This post was written by a family friend of ours, Jen Yoder. She is the author of a creative writing curriculum, Creative Word Studio. I did this in school and am very impressed with the quality of it! Feel free to contact her on their website.
If I asked if you have experienced criticism in your life, how many of you would quickly tally up a mental list of times people have criticized you? We don’t easily forget those times of mental anguish we’ve experienced. Often times, the criticism we receive is in areas that we least expect it. Perhaps we have a passion for teaching younger children or reaching out to the elderly. When our noble work is attacked with someone putting supposed motives and actions on our heads, the pain feels unbearable. Criticism can also come toward our family, our youth group, our church. These moments of feeling “squashed” knock our breath out of us. Or perhaps criticism comes from being vulnerable and asking a trusted person, “How am I doing, really? What should I be changing?” We are devastated when even this trusted person doesn’t understand our hearts and has preconceived ideas. How do we navigate this awful sea of criticism?
Criticism is the expression of disapproval of someone or something based on perceived faults or mistakes. It is often given verbally directly to the person, but occasionally comes through gossip trails or from body language. A discussion on criticism may feel heavy to you. Please keep reading, God can turn harm into good.
As humans, we find it easy to be critical of others. We know the slogan, “we are most like the people we criticize”, but it’s hard for us to actually believe it. We often think we would never stoop to such bad behavior or questionable actions. Maybe we wouldn’t at that point, but I’ve lived long enough to discover that I end up doing exactly what I criticize in other people. It’s humbling and urges me to repent and seek God’s forgiveness.
As “criticizers” we need to consider a few things before we breathe a word to the person, and even to others. There are exceptions if you talk to your mother or your husband about a personal issue in seeking out advice. But otherwise, keep your comments to yourself. Criticism that leaks out through friends does get around!
I have five steps for to think through before you offer criticism.
- Do I know the whole story behind the action?
- Have I prayed about it for several weeks?
- Can I think of three compliments that I could give them before I offer criticism?
- Could I tell this person what I think face to face?
- Would God be honored by my body language, voice inflections, and words?
If you answer no to even one of these questions, then don’t offer any criticism. Since we normally don’t know the whole story, seek first to hear it. If you answer a “yes” to number one, then most likely your relationship with that person is strong enough to handle a face to face talk about the issue.
As the “criticized”, working through the emotional aftermath takes courage and humility. Trust is broken between friends. It’s easier to retreat and create boundaries. The devil likes to plant seeds of bitterness in our hearts and harass our souls with insecurities, but the story doesn’t need to end there.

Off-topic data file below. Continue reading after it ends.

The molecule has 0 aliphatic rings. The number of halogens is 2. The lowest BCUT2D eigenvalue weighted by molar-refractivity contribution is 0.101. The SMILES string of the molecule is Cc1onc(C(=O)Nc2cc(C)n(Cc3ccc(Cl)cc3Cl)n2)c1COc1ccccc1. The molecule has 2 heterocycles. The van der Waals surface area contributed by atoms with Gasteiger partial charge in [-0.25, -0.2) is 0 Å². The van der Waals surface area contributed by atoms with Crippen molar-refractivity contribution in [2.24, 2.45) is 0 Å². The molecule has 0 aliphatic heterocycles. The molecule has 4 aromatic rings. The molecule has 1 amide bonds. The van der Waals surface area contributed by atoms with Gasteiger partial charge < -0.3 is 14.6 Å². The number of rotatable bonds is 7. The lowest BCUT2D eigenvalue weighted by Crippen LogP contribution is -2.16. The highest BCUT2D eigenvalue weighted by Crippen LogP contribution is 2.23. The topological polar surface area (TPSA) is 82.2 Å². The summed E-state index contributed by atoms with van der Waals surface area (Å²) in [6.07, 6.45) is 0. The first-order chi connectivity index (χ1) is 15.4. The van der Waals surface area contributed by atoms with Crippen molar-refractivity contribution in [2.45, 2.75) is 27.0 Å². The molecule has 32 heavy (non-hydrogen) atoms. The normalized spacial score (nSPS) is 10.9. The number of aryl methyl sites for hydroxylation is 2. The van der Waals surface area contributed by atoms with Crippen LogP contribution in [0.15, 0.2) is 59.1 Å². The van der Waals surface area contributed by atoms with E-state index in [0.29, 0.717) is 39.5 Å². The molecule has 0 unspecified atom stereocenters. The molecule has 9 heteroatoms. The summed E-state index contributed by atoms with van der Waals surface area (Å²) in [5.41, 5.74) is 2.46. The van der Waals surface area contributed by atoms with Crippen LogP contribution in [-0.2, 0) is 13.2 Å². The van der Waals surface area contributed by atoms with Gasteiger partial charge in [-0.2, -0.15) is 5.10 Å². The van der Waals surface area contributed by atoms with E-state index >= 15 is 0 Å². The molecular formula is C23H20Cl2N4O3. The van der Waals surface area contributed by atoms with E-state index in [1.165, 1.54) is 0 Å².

I have five steps for working through criticism that we’ve received whether it was intentional or not.
- Ask God to infuse your heart with His love so you can love the criticizer.
- Acknowledge and change the truth in the criticism and “blow the chaff (untruth) away”.
- Believe truth about yourself. “I am chosen, loved…by God”. Criticism doesn’t define who you are, God does.
- Pray for, compliment, and remain engaged with the person who criticized you. Distancing yourself from those people and relationships often creates a bigger problem. It wasn’t Jesus’ way to ignore and walk away from people who disagreed with him or didn’t like him. Remember that the person’s critical words likely stems from not knowing the whole story.
- Daily lay the burden of what people think of you at the feet of Jesus.
It’s possible to overcome the discouragement of criticism. When I see someone who is secure in Christ and in who they are, unapologetically living in freedom, yet able to take vibes from people, I am refreshed. If you sense someone is displeased with something you are doing, ask them about it. We never should be callous and insensitive to other people’s feelings, traditions, opinions, and directions especially if they are in authority over us. Instead we should always be open to growth. Chastisement from God comes through His Word, but most times through other people. It is good for us to stay humble and meek. If you are in any kind of position of leadership or influence, you will most assuredly receive criticism. Count it a blessing and strive to live peaceably with all men.
Plato says, “We must learn not to hold our hurts and waste our time crying, like children who’ve bumped themselves.”
Romans 12:10 says, “Be kindly affectioned one to another in brotherly love; in honor preferring one another”. Verse 14 says, “Bless them which persecute you: bless and curse not.” And verse 18 says, “If it be possible, as much as lieth in you live peaceably with all men.” Let’s obey these commands with all our heart.
I know from experience criticism is not easy to wade through. However, God gives us His wisdom, His love, and His Spirit. If we “run after” the fruit of the Spirit, we will be able to overcome the negativity of criticism and live with our faces toward Jesus, ready for His return.